One last note. The first time entering the web interface you will not be prompted for a login. After this you will need to use a login. The login is:
Password: As entered
Enjoy and happy programming.
Not too long ago I installed Zend Server which is a great tool that can help you manage and debug your PHP applications. It can also help make sure that your development environment is the same as your live environment so that surprises are less common for you.
Recently Zend updated Zend Server to 6.10 however there are no good instructions on how to update the product. After a bit of browsing I could see some questions about how to do this but little in the way of answers (it did only update a few days ago).
Anyway when you install Zend Server on Linux it sets up a new yum repository to use to install and keep the package updated however when trying to update nothing actually updated.
Upon checking the repository file at “/etc/yum.repos.d/zend.repo” I found that this contained the following:
[Zend] name=Zend Server baseurl=http://repos.zend.com/zend-server/6.0/rpm/$basearch enabled=1 gpgcheck=1 gpgkey=http://repos.zend.com/zend.key[Zend_noarch] name=Zend Server - noarch baseurl=http://repos.zend.com/zend-server/6.0/rpm/noarch enabled=1 gpgcheck=1 gpgkey=http://repos.zend.com/zend.key
As you can see the file specifically references the repository for 6.0. To try to fix this I changed the file to have:
[Zend] name=Zend Server baseurl=http://repos.zend.com/zend-server/6.1/rpm/$basearch enabled=1 gpgcheck=1 gpgkey=http://repos.zend.com/zend.key[Zend_noarch] name=Zend Server - noarch baseurl=http://repos.zend.com/zend-server/6.1/rpm/noarch enabled=1 gpgcheck=1 gpgkey=http://repos.zend.com/zend.key
Once I had done this I then carried out the following 2 commands:
yum clean all yum update
This now prompted me if I wanted to update many components. Low and behold Zend Server now reports:
PHP Version 5.4.16Zend Server Version: 6.1.0 Zend Framework: 1.12.3, 2.2.1 Zend Server Gateway: 0.9.0 Build: 71826
Fingers crossed. All appears fine.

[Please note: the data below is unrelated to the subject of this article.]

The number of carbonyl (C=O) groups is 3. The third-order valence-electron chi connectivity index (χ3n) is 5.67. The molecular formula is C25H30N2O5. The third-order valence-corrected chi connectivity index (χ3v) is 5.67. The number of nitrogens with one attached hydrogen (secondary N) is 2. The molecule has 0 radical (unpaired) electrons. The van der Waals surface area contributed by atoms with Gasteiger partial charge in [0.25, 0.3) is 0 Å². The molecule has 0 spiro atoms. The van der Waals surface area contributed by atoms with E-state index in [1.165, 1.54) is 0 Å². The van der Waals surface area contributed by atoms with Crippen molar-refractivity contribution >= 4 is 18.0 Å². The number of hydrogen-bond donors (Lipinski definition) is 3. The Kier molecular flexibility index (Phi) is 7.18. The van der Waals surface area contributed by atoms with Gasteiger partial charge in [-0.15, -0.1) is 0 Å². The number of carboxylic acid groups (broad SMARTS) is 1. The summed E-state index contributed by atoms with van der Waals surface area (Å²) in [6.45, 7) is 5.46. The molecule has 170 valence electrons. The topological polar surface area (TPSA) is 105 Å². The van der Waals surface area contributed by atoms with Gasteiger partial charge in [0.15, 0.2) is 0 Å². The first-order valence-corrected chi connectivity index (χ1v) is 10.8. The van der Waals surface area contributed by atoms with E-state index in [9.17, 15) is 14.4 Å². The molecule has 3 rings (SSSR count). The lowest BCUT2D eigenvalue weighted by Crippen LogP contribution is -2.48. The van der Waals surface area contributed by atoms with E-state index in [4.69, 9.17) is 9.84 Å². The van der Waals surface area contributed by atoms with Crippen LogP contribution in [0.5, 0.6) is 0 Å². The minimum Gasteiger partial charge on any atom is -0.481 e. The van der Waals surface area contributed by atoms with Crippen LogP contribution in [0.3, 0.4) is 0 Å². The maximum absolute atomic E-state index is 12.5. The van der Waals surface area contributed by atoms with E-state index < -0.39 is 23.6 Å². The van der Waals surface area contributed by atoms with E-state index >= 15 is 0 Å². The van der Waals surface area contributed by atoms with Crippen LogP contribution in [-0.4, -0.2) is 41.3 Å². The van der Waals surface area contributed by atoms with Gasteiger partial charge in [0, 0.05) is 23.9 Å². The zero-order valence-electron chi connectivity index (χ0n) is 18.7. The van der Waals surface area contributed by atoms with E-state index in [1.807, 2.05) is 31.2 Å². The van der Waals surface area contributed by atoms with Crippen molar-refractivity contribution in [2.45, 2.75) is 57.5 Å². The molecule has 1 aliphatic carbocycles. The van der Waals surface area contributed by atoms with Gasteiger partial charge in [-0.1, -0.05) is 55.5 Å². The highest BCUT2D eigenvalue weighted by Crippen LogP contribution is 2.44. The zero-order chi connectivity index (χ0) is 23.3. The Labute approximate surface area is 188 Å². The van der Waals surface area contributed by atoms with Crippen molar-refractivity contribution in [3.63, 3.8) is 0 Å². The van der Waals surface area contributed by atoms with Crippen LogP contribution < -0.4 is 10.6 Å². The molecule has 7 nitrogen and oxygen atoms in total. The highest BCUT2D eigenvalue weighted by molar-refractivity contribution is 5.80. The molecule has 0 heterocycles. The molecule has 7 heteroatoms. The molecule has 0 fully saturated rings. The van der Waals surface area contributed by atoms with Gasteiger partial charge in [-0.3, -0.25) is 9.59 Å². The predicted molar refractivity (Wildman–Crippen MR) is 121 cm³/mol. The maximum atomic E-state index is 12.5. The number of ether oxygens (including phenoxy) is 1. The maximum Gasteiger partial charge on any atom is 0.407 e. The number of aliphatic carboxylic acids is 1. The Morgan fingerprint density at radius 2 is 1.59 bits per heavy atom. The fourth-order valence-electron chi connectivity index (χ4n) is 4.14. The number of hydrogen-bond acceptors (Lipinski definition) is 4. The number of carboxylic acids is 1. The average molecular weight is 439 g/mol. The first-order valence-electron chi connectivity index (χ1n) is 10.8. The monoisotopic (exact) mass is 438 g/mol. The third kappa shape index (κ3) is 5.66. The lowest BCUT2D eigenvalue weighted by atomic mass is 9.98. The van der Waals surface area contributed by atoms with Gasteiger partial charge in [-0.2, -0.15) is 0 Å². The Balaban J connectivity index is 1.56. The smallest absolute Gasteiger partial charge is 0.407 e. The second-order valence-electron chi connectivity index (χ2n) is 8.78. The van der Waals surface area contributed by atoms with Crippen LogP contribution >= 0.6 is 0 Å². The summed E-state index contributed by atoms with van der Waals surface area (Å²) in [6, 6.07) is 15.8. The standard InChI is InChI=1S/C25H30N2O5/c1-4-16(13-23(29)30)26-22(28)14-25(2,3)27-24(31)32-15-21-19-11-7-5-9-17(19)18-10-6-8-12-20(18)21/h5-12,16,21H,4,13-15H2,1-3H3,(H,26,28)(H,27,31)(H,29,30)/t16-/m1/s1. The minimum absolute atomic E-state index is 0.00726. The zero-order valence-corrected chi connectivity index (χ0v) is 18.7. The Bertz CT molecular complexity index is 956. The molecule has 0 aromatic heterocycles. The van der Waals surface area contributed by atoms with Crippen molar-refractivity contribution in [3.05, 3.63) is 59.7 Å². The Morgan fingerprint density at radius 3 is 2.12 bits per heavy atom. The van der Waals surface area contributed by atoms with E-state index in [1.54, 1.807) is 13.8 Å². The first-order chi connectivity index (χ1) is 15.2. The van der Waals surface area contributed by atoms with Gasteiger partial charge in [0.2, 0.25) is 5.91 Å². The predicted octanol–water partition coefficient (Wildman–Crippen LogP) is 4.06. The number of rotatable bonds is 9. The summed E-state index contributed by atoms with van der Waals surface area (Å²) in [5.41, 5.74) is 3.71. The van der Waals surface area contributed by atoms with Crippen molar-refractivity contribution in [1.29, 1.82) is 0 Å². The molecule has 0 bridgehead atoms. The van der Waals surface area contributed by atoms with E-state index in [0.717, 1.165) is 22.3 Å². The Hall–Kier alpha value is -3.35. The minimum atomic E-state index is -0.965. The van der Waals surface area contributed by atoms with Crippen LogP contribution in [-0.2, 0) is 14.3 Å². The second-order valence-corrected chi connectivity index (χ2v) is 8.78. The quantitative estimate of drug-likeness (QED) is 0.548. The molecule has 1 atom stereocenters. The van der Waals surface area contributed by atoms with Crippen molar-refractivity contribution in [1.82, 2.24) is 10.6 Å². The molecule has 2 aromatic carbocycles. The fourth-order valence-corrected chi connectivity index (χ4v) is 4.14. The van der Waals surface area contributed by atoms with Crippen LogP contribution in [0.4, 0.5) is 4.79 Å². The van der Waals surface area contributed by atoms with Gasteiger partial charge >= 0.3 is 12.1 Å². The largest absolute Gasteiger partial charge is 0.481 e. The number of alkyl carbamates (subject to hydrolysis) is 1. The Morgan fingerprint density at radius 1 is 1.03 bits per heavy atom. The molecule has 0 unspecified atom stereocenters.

One thing that is a bit disappointing however is that now we have no ETA on Zend Server with PHP 5.5 support. I was looking forward to utilising some of the PHP 5.5 features on the product I am making.
*** New Since Writing This ***
PHP has now officially been released as can be seen on the PHP news page.
The release of PHP 5.5 is imminent now. The source code now appears to be getting merged on the official PHP github repository. The news file (which highlights a lot of the new features and fixes) can be found at https://github.com/php/php-src/blob/php-5.5.0/NEWS. I am particularly looking forward to using the new password functionality as well as being able to use the FINALLY keyword.
Along with the release of PHP 5.5 this will begin the end of life process for PHP 5.3. The issue is already being discussed on the PHP internals list.
As you can see the current plan is that once 5.3.27 is release in a few weeks the only updates to the 5.3 branch will be security only fixes (and there doesn’t appear to be any opposition to this). Johannes Schluter has posted a new blog post about what you can do from here if you are using PHP 5.3 and can be found here.
Now really is a good time to be looking at upgrading PHP. Preferably you should be looking at upgrading to 5.5.
A good video to help explain the new release and update cycle for PHP can be found on youtube (this subject starts at 3:14):